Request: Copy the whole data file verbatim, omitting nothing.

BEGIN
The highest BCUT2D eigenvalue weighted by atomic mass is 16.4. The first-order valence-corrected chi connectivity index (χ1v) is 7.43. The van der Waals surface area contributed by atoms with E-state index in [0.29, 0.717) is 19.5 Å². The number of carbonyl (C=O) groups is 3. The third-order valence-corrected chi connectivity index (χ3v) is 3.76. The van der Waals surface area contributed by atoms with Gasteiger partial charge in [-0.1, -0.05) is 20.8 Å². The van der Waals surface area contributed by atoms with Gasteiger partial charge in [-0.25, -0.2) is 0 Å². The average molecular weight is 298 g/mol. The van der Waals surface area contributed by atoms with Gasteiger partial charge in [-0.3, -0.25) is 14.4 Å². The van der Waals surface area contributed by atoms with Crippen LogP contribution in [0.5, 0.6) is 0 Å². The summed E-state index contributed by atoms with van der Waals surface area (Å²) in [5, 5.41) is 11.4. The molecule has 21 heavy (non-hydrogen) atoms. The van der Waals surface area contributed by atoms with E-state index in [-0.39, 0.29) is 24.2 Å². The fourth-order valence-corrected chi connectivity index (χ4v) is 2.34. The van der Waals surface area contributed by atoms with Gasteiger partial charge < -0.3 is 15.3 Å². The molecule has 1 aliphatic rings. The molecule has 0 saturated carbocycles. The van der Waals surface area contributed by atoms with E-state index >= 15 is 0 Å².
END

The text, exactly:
The highest BCUT2D eigenvalue weighted by atomic mass is 16.4. The first-order valence-corrected chi connectivity index (χ1v) is 7.43. The van der Waals surface area contributed by atoms with E-state index in [0.29, 0.717) is 19.5 Å². The number of carbonyl (C=O) groups is 3. The third-order valence-corrected chi connectivity index (χ3v) is 3.76. The van der Waals surface area contributed by atoms with Gasteiger partial charge in [-0.1, -0.05) is 20.8 Å². The van der Waals surface area contributed by atoms with Gasteiger partial charge in [-0.25, -0.2) is 0 Å². The average molecular weight is 298 g/mol. The van der Waals surface area contributed by atoms with Gasteiger partial charge in [-0.3, -0.25) is 14.4 Å². The van der Waals surface area contributed by atoms with Crippen LogP contribution in [0.5, 0.6) is 0 Å². The summed E-state index contributed by atoms with van der Waals surface area (Å²) in [5, 5.41) is 11.4. The molecule has 21 heavy (non-hydrogen) atoms. The van der Waals surface area contributed by atoms with E-state index in [-0.39, 0.29) is 24.2 Å². The fourth-order valence-corrected chi connectivity index (χ4v) is 2.34. The van der Waals surface area contributed by atoms with Gasteiger partial charge < -0.3 is 15.3 Å². The molecule has 1 aliphatic rings. The molecule has 0 saturated carbocycles. The van der Waals surface area contributed by atoms with E-state index >= 15 is 0 Å².